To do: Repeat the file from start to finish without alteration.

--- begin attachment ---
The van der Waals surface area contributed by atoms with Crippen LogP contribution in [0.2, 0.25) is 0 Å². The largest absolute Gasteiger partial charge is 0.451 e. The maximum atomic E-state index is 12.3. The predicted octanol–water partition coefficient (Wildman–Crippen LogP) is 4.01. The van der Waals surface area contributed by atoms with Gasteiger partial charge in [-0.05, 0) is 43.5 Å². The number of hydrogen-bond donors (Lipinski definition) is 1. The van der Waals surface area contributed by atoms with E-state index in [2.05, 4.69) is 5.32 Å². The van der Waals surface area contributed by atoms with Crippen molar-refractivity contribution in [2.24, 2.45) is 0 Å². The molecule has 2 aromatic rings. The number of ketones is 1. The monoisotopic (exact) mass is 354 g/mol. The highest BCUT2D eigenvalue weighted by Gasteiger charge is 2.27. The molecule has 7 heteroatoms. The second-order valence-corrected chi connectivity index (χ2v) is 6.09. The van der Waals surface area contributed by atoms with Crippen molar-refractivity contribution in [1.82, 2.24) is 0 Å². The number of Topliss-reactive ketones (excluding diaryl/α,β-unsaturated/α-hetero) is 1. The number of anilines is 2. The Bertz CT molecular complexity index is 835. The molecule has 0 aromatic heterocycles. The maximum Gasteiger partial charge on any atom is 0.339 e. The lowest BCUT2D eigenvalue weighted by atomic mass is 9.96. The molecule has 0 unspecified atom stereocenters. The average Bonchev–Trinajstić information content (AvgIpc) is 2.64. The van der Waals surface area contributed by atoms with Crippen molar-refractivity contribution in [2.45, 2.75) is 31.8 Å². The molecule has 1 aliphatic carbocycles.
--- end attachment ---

The van der Waals surface area contributed by atoms with Crippen LogP contribution in [0.2, 0.25) is 0 Å². The largest absolute Gasteiger partial charge is 0.451 e. The maximum atomic E-state index is 12.3. The predicted octanol–water partition coefficient (Wildman–Crippen LogP) is 4.01. The van der Waals surface area contributed by atoms with Gasteiger partial charge in [-0.05, 0) is 43.5 Å². The number of hydrogen-bond donors (Lipinski definition) is 1. The van der Waals surface area contributed by atoms with E-state index in [2.05, 4.69) is 5.32 Å². The van der Waals surface area contributed by atoms with Crippen molar-refractivity contribution in [2.24, 2.45) is 0 Å². The molecule has 2 aromatic rings. The number of ketones is 1. The monoisotopic (exact) mass is 354 g/mol. The highest BCUT2D eigenvalue weighted by Gasteiger charge is 2.27. The molecule has 7 heteroatoms. The second-order valence-corrected chi connectivity index (χ2v) is 6.09. The van der Waals surface area contributed by atoms with Crippen molar-refractivity contribution in [1.82, 2.24) is 0 Å². The number of Topliss-reactive ketones (excluding diaryl/α,β-unsaturated/α-hetero) is 1. The number of anilines is 2. The Bertz CT molecular complexity index is 835. The molecule has 0 aromatic heterocycles. The maximum Gasteiger partial charge on any atom is 0.339 e. The lowest BCUT2D eigenvalue weighted by atomic mass is 9.96. The molecule has 0 unspecified atom stereocenters. The average Bonchev–Trinajstić information content (AvgIpc) is 2.64. The van der Waals surface area contributed by atoms with Crippen molar-refractivity contribution in [2.45, 2.75) is 31.8 Å². The molecule has 1 aliphatic carbocycles.